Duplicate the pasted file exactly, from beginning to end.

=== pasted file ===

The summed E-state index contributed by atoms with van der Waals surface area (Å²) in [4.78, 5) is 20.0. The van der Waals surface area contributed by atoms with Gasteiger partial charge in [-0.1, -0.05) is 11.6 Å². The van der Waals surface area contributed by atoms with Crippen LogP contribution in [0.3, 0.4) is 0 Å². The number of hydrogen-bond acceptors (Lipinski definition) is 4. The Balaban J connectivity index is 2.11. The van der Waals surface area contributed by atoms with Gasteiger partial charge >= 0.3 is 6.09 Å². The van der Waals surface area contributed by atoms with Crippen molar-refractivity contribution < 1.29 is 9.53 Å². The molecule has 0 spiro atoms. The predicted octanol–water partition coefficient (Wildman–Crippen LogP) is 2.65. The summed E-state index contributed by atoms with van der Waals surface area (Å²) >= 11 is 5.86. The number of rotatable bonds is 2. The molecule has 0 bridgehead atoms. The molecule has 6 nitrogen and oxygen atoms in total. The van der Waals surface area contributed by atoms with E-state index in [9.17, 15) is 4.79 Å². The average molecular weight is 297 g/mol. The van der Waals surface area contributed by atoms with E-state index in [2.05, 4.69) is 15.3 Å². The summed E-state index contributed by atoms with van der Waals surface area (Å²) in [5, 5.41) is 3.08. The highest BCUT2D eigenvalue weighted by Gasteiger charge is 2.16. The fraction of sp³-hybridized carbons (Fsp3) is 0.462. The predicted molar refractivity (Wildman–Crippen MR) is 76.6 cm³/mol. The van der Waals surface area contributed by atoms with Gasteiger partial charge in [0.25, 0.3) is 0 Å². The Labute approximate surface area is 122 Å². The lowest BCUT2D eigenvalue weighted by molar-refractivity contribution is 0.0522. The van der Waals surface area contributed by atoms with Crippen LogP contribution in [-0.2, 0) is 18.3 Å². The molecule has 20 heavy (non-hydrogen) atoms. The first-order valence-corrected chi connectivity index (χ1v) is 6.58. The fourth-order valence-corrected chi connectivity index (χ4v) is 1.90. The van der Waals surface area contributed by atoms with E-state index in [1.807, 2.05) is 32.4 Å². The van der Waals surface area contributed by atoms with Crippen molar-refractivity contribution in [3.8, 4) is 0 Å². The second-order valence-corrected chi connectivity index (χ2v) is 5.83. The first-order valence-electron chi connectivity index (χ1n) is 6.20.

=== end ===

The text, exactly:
The summed E-state index contributed by atoms with van der Waals surface area (Å²) in [4.78, 5) is 20.0. The van der Waals surface area contributed by atoms with Gasteiger partial charge in [-0.1, -0.05) is 11.6 Å². The van der Waals surface area contributed by atoms with Crippen LogP contribution in [0.3, 0.4) is 0 Å². The number of hydrogen-bond acceptors (Lipinski definition) is 4. The Balaban J connectivity index is 2.11. The van der Waals surface area contributed by atoms with Gasteiger partial charge >= 0.3 is 6.09 Å². The van der Waals surface area contributed by atoms with Crippen molar-refractivity contribution < 1.29 is 9.53 Å². The molecule has 0 spiro atoms. The predicted octanol–water partition coefficient (Wildman–Crippen LogP) is 2.65. The summed E-state index contributed by atoms with van der Waals surface area (Å²) >= 11 is 5.86. The number of rotatable bonds is 2. The molecule has 0 bridgehead atoms. The molecule has 6 nitrogen and oxygen atoms in total. The van der Waals surface area contributed by atoms with E-state index in [9.17, 15) is 4.79 Å². The average molecular weight is 297 g/mol. The van der Waals surface area contributed by atoms with E-state index in [2.05, 4.69) is 15.3 Å². The summed E-state index contributed by atoms with van der Waals surface area (Å²) in [5, 5.41) is 3.08. The highest BCUT2D eigenvalue weighted by Gasteiger charge is 2.16. The fraction of sp³-hybridized carbons (Fsp3) is 0.462. The predicted molar refractivity (Wildman–Crippen MR) is 76.6 cm³/mol. The van der Waals surface area contributed by atoms with Gasteiger partial charge in [0.25, 0.3) is 0 Å². The Labute approximate surface area is 122 Å². The lowest BCUT2D eigenvalue weighted by molar-refractivity contribution is 0.0522. The van der Waals surface area contributed by atoms with Crippen LogP contribution in [-0.2, 0) is 18.3 Å². The molecule has 20 heavy (non-hydrogen) atoms. The first-order valence-corrected chi connectivity index (χ1v) is 6.58. The fourth-order valence-corrected chi connectivity index (χ4v) is 1.90. The van der Waals surface area contributed by atoms with E-state index in [1.807, 2.05) is 32.4 Å². The van der Waals surface area contributed by atoms with Crippen molar-refractivity contribution in [3.8, 4) is 0 Å². The second-order valence-corrected chi connectivity index (χ2v) is 5.83. The first-order valence-electron chi connectivity index (χ1n) is 6.20.